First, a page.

Where are your white spots on the map?

We had good reasons not to take over the US business from Lehman Brothers. This also means, however, that we can't do everything in the United States. We don't have to go to Utah to consult a local company there interested in purchasing some other company in Idaho. But we do need to get into business with the large-scale US conglomerates and support our other global clients looking for certain types of opportunities in the Americas.

Do you have more ambitious plans in Europe?

Indeed. To us, Europe lies at the heart of our international investment banking activities. In my opinion, Europe has a dynamic, multi-cultural, open economy that welcomes strangers to its shores. Europe's finance system is highly innovative, no matter whether you're looking at derivatives or processing securities transactions. We appreciate the importance of financial technology and are well positioned already to continue to take the lead in many countries.

The challenge in the Americas is that the US capital market is largely national in outlook and is controlled by an oligopoly of domestic market players. In reality, it is a very closed market in which only a few foreigners are successful. This requires a very strategic approach to make sure we build a profitable and sustainable franchise in the Americas.

Many students are worried about the prospects of career opportunities in the investment banking industry. How would you describe the opportunities at Nomura?

This is a challenging time for the global economy but the financial services industry continues to be fundamental to stimulating and driving economic activity around the world.

For talented graduates this is still one of the most exciting fields that they could consider - where they will learn more and take on more responsibility faster than other options.

Nomura today is buzzing with entrepreneurial energy and offers a host of growth opportunities to bright, talented individuals. The next important step in building our business is to have the leadership pipeline that reflects the talent, diversity and ambitions of Nomura globally. So many professionals, including myself, are active in the recruiting process to share with students more details about our experience in this business. From a personal perspective, what makes me most proud to be a part of Nomura is how we have transformed as a company in such a short period of time and are now becoming a major global player.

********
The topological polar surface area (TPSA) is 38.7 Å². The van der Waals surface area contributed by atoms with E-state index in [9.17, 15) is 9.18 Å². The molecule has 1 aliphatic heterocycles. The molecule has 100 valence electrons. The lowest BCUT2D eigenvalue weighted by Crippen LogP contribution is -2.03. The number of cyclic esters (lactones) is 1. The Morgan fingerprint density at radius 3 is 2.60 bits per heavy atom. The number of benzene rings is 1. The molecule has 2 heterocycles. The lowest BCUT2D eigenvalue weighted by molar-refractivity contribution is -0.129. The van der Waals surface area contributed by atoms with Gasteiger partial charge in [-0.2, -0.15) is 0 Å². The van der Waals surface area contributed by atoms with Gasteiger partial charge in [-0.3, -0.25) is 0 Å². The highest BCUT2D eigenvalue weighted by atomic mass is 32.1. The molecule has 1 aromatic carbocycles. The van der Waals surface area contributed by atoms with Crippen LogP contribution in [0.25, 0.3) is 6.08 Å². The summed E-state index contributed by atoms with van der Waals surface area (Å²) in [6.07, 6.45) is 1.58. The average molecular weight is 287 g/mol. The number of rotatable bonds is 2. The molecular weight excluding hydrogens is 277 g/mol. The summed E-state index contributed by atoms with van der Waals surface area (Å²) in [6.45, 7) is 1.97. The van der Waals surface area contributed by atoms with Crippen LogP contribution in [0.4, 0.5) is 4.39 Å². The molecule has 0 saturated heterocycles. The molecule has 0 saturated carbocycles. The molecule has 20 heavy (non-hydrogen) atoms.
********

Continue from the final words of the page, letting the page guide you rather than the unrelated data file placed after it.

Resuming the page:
Next year, you will be moving into new premises in the City of London. Given how much space appears to be available in Canary Wharf, what is the rationale for the move?

One Angel Lane is a beautiful state-of-the-art building in one of the largest open riverside spaces in the City of London. We wanted to move to a place where we would be closer to our clients, where our staff would feel inspired and that symbolised the spirit and aspirations of the company. It is within walking distance of Nomura's historic building near St Paul's, bringing all of our staff closer together. Between both buildings we will have the space to grow in the future.

For our staff, moving into a new space is very meaningful. It will mark the end of difficult year of change and transformation and focus everyone on the future.

So what does the future hold for Nomura?

Our hard work and commitment has paid off and while there is more work to do, our achievements should give us confidence for the future. I see our future as one where we continue to grow and capitalise on our strengths, where our people always feel proud to say they work for Nomura and where our clients recommend us at every opportunity.

Nomura has 84 years of proud tradition, has witnessed one year of global transformation and has a future limited only by our imaginations. History will be favourable to us - because we are writing it. We are always looking for new talent to join us on this journey.